The Hawkeye is this game's version of Wind Waker's telescope. It's given a more practical use as a scope for your "Sniper Bow," although the accuracy of the Wii remote renders the scope almost pointless. You don't need it to complete the game, but it's fun to look across the expanse of Hyrule Field at any rate.

Here's a fun one: the Spinner. It's very difficult to explain, but think of a razorblade skateboard. Looking back at that previous sentence, there's no way this should work in a game like Zelda. Still, it's a handy tool for getting to places you hadn't previously been able to go. There's one dungeon room that proves infinitely frustrating, but for the most part it's a fun addition if a little offbeat.

Another fun, new one: the ol' ball and chain. It doesn't serve a whole lot of purpose, and there's not a whole lot of point to destroying things with a giant...oh, who am I kidding? Smashy smashy!

The most fun thing is the Double Clawshot (nee Hookshot). Link takes a clawshot in both arms, allowing for a number of more challenging and entertaining aerial puzzles. You don't get to fly along like Tarzan or anything, but you do get to traverse lots of areas in which floors are not exactly a factor.

Those are really all the new items. There's no ocarina (or baton), and your musical instrument becomes your a wolf.

Yeah, you play as a wolf for approximately half of the game. It's a completely different set of controls. You can't use any of the above-mentioned fun items, but you can tear at the jugular of enemies, dig for treasure, and smell things. Fun! The wolf attack is weak, but its speed is far greater than Link's landspeed (unless he's on a horse). So there are advantages to being a wolf if you're in a hurry to get somewhere. It's all kind of irrelevant, though, as you'll mostly have to be the wolf when you are the wolf. You are aided by a mysterious creature called Midna who will give you the ability to reach unreachable places. The wolf thing was my greatest point of hesitation about the game, and I'm happy to say that it works beautifully.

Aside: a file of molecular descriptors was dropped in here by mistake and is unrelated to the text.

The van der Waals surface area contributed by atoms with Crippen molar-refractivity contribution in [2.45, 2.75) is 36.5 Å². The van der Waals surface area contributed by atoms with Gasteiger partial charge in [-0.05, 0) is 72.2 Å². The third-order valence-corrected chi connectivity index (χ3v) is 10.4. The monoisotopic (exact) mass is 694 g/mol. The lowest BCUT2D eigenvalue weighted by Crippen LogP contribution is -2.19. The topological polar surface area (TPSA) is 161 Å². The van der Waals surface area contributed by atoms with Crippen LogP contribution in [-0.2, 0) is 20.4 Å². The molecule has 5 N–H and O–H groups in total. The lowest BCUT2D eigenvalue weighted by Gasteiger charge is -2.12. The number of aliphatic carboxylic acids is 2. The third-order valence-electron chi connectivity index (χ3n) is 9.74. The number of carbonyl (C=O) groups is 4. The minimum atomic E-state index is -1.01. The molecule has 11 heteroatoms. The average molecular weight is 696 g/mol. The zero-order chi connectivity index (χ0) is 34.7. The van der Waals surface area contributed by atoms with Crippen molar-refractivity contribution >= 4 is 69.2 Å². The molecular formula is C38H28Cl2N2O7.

Midna is a fun character. A twisted little wretch that likes to ride on Wolf Link's back (and tag along with Normal Link as a shadow). Midna serves as the "Fairy" role, giving you hints and providing useful services throughout the game.

Zant is the other major newbie, and the game's main villain. The first time you see him open his mouth, try to tell me that you aren't repulsed. It gets kind of silly towards the end, but Zant was a character that really "scared" me--not in the sense that I was curled in the fetal position, but he certainly exudes more intimidation than the now-standard Ganondorf villain.

There are tons and tons of other, more minor innovations in this game, but the ones that struck me are all listed above. Discover them for yourself, will ya? Or at any rate, read a less lazy review.

The game was originally designed for the GameCube, and it was only ported to the Wii as an afterthought. So how does it work with the Wii remote?

Marginally well. The swordplay is a little awkward. You flick your wrist to slice, and it takes about a second for Link to actually slice. A button is more immediate. Still, it takes only a minute or two to adjust, at which point you'll be cutting up like an old pro.

The real fun of the Wiimote comes in the form of the aimed weapons--the slingshot, the boomerang, and the clawshots. My biggest problem with the previous 3D Zelda adventures was the aiming of ranged weapons. With control sticks, it was extremely awkward, and I would always end up without arrows when I needed them most. Now it's simple. Point, aim, pull the trigger. It makes the game more fun/challenging as opposed to infuriating/challenging. I can't even imagine some of the more complicated Double Clawshot puzzles with a standard controller.

So it works. I'd be interested to see the next game in the series, which will presumably be built from the ground up with the Wiimote in line. Swordplay would probably be a lot smoother and player-controlled.

I can't say it enough: play this game. If Wii Sports hadn't already taken care of it, Twilight Princess would have justified the Nintendo Wii purchase for me. Even if you're relegated to GameCube status (there's also a version for that console), go out and buy/rent the game. I beat it in a little less than forty hours, and I have a feeling that I barely have begun to scratch the surface of the new Hyrule.